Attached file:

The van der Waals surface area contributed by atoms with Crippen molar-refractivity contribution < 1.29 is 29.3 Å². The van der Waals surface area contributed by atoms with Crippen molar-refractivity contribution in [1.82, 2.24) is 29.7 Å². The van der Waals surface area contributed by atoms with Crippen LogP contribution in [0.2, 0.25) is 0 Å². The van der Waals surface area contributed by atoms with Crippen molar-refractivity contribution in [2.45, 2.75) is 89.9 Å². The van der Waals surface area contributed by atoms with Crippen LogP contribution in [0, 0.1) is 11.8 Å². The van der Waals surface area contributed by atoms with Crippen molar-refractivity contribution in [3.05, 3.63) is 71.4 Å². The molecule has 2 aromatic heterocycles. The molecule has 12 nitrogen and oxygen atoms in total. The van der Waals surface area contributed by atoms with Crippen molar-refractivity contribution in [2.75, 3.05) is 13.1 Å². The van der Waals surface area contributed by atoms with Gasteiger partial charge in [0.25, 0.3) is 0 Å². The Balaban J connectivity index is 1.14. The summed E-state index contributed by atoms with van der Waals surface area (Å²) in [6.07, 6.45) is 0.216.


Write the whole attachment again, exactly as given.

The van der Waals surface area contributed by atoms with Crippen molar-refractivity contribution < 1.29 is 29.3 Å². The van der Waals surface area contributed by atoms with Crippen molar-refractivity contribution in [1.82, 2.24) is 29.7 Å². The van der Waals surface area contributed by atoms with Crippen LogP contribution in [0.2, 0.25) is 0 Å². The van der Waals surface area contributed by atoms with Crippen molar-refractivity contribution in [2.45, 2.75) is 89.9 Å². The van der Waals surface area contributed by atoms with Crippen LogP contribution in [0, 0.1) is 11.8 Å². The van der Waals surface area contributed by atoms with Crippen molar-refractivity contribution in [3.05, 3.63) is 71.4 Å². The molecule has 2 aromatic heterocycles. The molecule has 12 nitrogen and oxygen atoms in total. The van der Waals surface area contributed by atoms with Crippen molar-refractivity contribution in [2.75, 3.05) is 13.1 Å². The van der Waals surface area contributed by atoms with Gasteiger partial charge in [0.25, 0.3) is 0 Å². The Balaban J connectivity index is 1.14. The summed E-state index contributed by atoms with van der Waals surface area (Å²) in [6.07, 6.45) is 0.216.